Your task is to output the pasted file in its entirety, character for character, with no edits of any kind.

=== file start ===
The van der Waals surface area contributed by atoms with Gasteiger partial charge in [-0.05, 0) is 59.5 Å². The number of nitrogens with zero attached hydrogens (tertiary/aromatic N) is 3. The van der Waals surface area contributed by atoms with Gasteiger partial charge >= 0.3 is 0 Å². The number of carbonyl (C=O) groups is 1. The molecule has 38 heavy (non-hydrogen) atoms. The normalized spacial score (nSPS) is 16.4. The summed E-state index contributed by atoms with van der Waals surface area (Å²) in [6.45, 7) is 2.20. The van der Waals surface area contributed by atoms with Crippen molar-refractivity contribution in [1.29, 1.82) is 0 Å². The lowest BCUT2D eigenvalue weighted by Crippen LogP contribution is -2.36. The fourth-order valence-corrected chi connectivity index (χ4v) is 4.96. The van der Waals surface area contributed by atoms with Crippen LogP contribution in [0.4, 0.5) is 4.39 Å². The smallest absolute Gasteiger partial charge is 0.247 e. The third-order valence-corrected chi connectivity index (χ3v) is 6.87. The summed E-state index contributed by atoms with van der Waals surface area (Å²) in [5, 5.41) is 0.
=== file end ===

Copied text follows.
The van der Waals surface area contributed by atoms with Gasteiger partial charge in [-0.05, 0) is 59.5 Å². The number of nitrogens with zero attached hydrogens (tertiary/aromatic N) is 3. The van der Waals surface area contributed by atoms with Gasteiger partial charge >= 0.3 is 0 Å². The number of carbonyl (C=O) groups is 1. The molecule has 38 heavy (non-hydrogen) atoms. The normalized spacial score (nSPS) is 16.4. The summed E-state index contributed by atoms with van der Waals surface area (Å²) in [6.45, 7) is 2.20. The van der Waals surface area contributed by atoms with Crippen molar-refractivity contribution in [1.29, 1.82) is 0 Å². The lowest BCUT2D eigenvalue weighted by Crippen LogP contribution is -2.36. The fourth-order valence-corrected chi connectivity index (χ4v) is 4.96. The van der Waals surface area contributed by atoms with Crippen LogP contribution in [0.4, 0.5) is 4.39 Å². The smallest absolute Gasteiger partial charge is 0.247 e. The third-order valence-corrected chi connectivity index (χ3v) is 6.87. The summed E-state index contributed by atoms with van der Waals surface area (Å²) in [5, 5.41) is 0.